If you’ve been living with a toilet making those high-pitched squeals, you’re not alone. Here’s why your toilet is producing a squealing sound:
If your toilet squeals, it’s probably due to the high pressure in the plumbing system. The whistling toilet sound can also be produced by a faulty fill valve as it loses its elasticity and deteriorates with time, leading to squealing sounds in your toilet.
Squealing toilets are a common issue, and they can be pretty frustrating. In this article, we’ll discuss why your toilet is squealing, and how to fix it.
Read on to find out!
5 Reason Why Your Toilet Squeals
Here are the top five reasons why your toilet might be squealing:
1. Fill Valve Fault
If your toilet is squealing at night for no reason or after flushing, it’s due to a fill valve fault. When the diaphragm kit of the old fill valve loses its elasticity and efficiency, it wears down and hardens, thus producing squealing sounds in the toilet.
A fill valve is used to regulate the amount of water in the toilet tank after flushing. When the tank is empty, the fill valve opens to allow the water supply into the tank. When the tank fills, the fill valve closes.
Unfortunately, the life of a fill valve is around five years. It means that it deteriorates with its age. It will not only produce irritating squealing sounds but will also vibrate the entire tank unnecessarily.
Here’s how you can verify if the faulty fill valve is the cause behind toilet squealing sounds:
- Remove the lid of the feces tank.
- Lift the float lever slowly.
- The sound will stop if the fill valve is the cause
How to Fix It?
Sometimes, squealing will also occur if the fill valve fails to close at an appropriate time. If your fill valve isn’t damaged or torn out, you can fix this problem on your own without calling a plumber.
By setting the float lever in the feces tank to a lower level, you may fix this issue. First of all, find the float in the toilet tank.
Next, you would have to identify the type of float. Usually, there are two types of float in a toilet tank; cylindrical float and spherical float.
A cylinder float will be attached to the fill valve body while a spherical float (float ball) will be attached to the rod’s end.
If your toilet tank has a cylinder float, To lower the float and ensure the water stops flowing, you’ll need to tighten the adjustable clip on the side.
On the other hand, if you have a float ball, turn the screw in an anti-clockwise direction until the water stops flowing.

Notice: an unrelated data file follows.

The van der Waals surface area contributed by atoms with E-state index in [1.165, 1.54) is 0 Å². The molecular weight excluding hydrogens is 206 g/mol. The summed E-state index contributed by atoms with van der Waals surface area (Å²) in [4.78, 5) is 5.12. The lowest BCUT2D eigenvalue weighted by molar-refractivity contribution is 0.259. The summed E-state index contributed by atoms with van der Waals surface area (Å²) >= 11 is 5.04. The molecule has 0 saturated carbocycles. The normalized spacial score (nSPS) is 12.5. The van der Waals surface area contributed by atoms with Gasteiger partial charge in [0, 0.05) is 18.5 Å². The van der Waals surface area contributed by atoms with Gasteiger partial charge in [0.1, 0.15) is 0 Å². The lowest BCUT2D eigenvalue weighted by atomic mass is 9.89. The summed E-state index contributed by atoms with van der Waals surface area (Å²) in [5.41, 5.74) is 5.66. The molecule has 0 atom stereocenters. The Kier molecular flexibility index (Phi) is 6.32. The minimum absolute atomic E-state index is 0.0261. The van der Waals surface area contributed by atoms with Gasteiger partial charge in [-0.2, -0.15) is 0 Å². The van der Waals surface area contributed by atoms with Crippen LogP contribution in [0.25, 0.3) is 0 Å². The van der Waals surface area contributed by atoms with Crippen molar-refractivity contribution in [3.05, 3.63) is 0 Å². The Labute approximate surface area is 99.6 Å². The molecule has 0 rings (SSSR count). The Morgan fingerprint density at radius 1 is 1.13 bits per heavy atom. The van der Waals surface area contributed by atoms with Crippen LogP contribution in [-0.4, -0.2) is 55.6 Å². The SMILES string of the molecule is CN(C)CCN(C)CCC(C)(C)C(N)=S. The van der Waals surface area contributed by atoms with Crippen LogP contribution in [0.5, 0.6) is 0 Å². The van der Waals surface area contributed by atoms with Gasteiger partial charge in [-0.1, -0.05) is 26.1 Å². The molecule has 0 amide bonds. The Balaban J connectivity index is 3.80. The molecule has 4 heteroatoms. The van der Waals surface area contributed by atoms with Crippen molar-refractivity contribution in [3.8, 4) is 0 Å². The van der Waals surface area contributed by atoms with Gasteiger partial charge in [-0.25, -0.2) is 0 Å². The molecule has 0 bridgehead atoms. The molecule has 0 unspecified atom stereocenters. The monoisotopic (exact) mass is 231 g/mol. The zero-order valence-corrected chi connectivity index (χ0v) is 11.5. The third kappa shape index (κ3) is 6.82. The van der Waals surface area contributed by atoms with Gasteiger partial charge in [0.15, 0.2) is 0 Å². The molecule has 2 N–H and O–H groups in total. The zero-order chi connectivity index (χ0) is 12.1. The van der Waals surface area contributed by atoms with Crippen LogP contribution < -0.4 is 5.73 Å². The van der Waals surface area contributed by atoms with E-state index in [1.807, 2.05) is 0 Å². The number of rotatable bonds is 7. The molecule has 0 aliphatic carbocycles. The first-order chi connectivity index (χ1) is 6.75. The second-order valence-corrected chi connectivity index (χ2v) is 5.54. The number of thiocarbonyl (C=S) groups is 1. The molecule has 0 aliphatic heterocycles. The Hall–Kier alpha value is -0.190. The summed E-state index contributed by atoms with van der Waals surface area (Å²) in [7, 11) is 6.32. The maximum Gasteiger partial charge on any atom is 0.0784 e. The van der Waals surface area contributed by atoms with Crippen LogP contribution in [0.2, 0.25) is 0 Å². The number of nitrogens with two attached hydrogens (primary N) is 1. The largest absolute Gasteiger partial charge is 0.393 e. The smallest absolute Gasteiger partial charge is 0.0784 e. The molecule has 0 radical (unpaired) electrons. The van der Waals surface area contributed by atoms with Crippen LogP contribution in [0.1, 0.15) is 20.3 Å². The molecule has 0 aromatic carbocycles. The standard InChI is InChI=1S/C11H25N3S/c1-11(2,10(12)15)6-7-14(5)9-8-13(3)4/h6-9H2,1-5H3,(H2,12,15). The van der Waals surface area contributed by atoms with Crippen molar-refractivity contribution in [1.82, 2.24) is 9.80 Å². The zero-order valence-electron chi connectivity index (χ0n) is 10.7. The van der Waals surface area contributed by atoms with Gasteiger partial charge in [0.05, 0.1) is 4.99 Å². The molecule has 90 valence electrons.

After following these steps, flush the toilet and listen to any squealing sounds if they occur. If they persist, you would have to call a plumber to fix the faulty fill valve.
2. Irregular Water Pressure
Irregular water pressure can also cause squealing sounds in your toilet when the water is running.
If the pipe that carries water to your toilet tank isn’t thick enough, it will create obstacles to the water flow, leading to irregular water pressure. A clog or small holes in the pipes will cause vibrations. These vibrations can cause squealing sounds if the toilet assembly is loose.
Ideal water pressure for toilets would be anywhere between 40 and 55 PSI.
If the water pressure exceeds this limit, it may cause squealing noise.
How to Fix it?
You’ll have to regulate water pressure in the toilet by using a pressure regulator.
Alternatively, you can decrease the flow rate from the water inlet valve.
Unless you know what you’re doing or have a plumber do it for you, don’t mess around with your PRV outside your house.
3. Restricted Water Supply
It is somehow linked with the previous reason. But it’s quite evident that your toilet will squeal if it’s getting a limited water supply due to blockage. The most common reason for this is if the shutoff valve is partially or fully closed.
If your main toilet valve is working fine but the water supply is still terminated, it means that the washers are damaged or caked.
Here are some quick fixes for it.
How to Fix it?
Make sure that the main shutoff valve is fully working and open.
Examine the entire ball valve and make sure no water line is blocked or restricted.
The filler pipe is most likely clogged or the toilet bowl is clogged if your toilet tank suddenly stops flowing or flows slowly when you flush. Replace the float ball with a new one if it is broken — also replace ball valve washers.
I would recommend disassembling the entire ball valve, cleaning each part, and then assembling it together. It’ll help reduce strange noises.
If the squealing persists, the last resort would be to change the ball valve.
4. Calcium Deposits Due to Hard Water
If the toilet squeals when the water is filling up in the toilet tank and the noise stops when the tank is full, it’s probably due to the calcium deposits in the tank. Calcium deposits are also called limescale and it’s commonly faced by the people who use hard water.
This is because hard water is high in mineral content.
Limescale is easy to detect. If you check the outside of the toilet bowl, you’ll see the white calcium deposits or scale buildup. That’s a sign of limescale invading your toilet tank and obstructing the water supply.
How to Fix It?
Lysol toilet bowl cleaner gel is specifically used to remove hard water and limescale.
You may also call a plumber to get rid of the scale in your toilet pipes and tank.
5. Faulty Flapper
If your toilet flapper is worn out or faulty, it’ll cause squealing sounds when not in use. It’ll not only cause irritating noise but will also waste a lot of water by leaking from the tank down to the toilet bowl.
A faulty flapper may increase your water bills significantly. If your water bills are on the uptick and the toilet is squealing, it means that the flapper is defective and needs to be replaced.
How to Fix It?
In most cases, it’s difficult to replace a worn-out flapper on your own.
Therefore, I would recommend calling a plumber for the job and letting him fix it.